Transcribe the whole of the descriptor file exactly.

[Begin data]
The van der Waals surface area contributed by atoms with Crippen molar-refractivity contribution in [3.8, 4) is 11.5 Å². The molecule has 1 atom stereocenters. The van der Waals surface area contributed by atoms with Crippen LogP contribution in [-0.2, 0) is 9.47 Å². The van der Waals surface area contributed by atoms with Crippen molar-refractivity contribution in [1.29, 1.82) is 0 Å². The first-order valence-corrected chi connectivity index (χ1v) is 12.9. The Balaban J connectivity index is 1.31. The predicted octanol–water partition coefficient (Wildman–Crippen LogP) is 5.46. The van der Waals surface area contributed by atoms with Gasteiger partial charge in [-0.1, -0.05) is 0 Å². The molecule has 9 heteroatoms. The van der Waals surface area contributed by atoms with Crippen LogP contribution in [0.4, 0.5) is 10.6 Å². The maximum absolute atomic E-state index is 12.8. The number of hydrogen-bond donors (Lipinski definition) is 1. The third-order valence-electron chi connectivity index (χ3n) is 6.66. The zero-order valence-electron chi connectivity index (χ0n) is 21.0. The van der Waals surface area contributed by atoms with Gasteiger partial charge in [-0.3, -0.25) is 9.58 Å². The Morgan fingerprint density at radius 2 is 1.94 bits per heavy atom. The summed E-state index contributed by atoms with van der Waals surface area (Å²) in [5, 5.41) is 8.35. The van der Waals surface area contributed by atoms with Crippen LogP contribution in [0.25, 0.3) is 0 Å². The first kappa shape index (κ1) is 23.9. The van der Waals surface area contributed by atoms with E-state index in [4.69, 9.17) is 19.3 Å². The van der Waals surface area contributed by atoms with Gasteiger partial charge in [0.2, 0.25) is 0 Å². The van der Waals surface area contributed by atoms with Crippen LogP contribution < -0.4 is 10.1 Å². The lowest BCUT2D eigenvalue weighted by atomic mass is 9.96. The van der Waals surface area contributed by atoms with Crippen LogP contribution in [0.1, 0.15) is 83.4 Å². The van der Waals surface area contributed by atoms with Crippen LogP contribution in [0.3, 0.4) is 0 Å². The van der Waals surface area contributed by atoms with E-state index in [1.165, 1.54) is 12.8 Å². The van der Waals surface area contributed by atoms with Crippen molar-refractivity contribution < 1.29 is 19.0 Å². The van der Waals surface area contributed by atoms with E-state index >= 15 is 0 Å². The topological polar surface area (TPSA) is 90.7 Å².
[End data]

The van der Waals surface area contributed by atoms with Crippen molar-refractivity contribution in [3.8, 4) is 11.5 Å². The molecule has 1 atom stereocenters. The van der Waals surface area contributed by atoms with Crippen LogP contribution in [-0.2, 0) is 9.47 Å². The van der Waals surface area contributed by atoms with Crippen molar-refractivity contribution in [1.29, 1.82) is 0 Å². The first-order valence-corrected chi connectivity index (χ1v) is 12.9. The Balaban J connectivity index is 1.31. The predicted octanol–water partition coefficient (Wildman–Crippen LogP) is 5.46. The van der Waals surface area contributed by atoms with Gasteiger partial charge in [-0.1, -0.05) is 0 Å². The molecule has 9 heteroatoms. The van der Waals surface area contributed by atoms with Crippen LogP contribution in [0.4, 0.5) is 10.6 Å². The maximum absolute atomic E-state index is 12.8. The number of hydrogen-bond donors (Lipinski definition) is 1. The third-order valence-electron chi connectivity index (χ3n) is 6.66. The zero-order valence-electron chi connectivity index (χ0n) is 21.0. The van der Waals surface area contributed by atoms with Gasteiger partial charge in [-0.3, -0.25) is 9.58 Å². The Morgan fingerprint density at radius 2 is 1.94 bits per heavy atom. The summed E-state index contributed by atoms with van der Waals surface area (Å²) in [5, 5.41) is 8.35. The van der Waals surface area contributed by atoms with Crippen LogP contribution in [0.25, 0.3) is 0 Å². The first kappa shape index (κ1) is 23.9. The van der Waals surface area contributed by atoms with E-state index in [4.69, 9.17) is 19.3 Å². The van der Waals surface area contributed by atoms with Gasteiger partial charge in [0.2, 0.25) is 0 Å². The van der Waals surface area contributed by atoms with Crippen LogP contribution < -0.4 is 10.1 Å². The lowest BCUT2D eigenvalue weighted by atomic mass is 9.96. The van der Waals surface area contributed by atoms with Crippen LogP contribution in [0.1, 0.15) is 83.4 Å². The van der Waals surface area contributed by atoms with Crippen LogP contribution in [0.3, 0.4) is 0 Å². The van der Waals surface area contributed by atoms with E-state index in [1.165, 1.54) is 12.8 Å². The van der Waals surface area contributed by atoms with Crippen molar-refractivity contribution < 1.29 is 19.0 Å². The van der Waals surface area contributed by atoms with E-state index >= 15 is 0 Å². The topological polar surface area (TPSA) is 90.7 Å².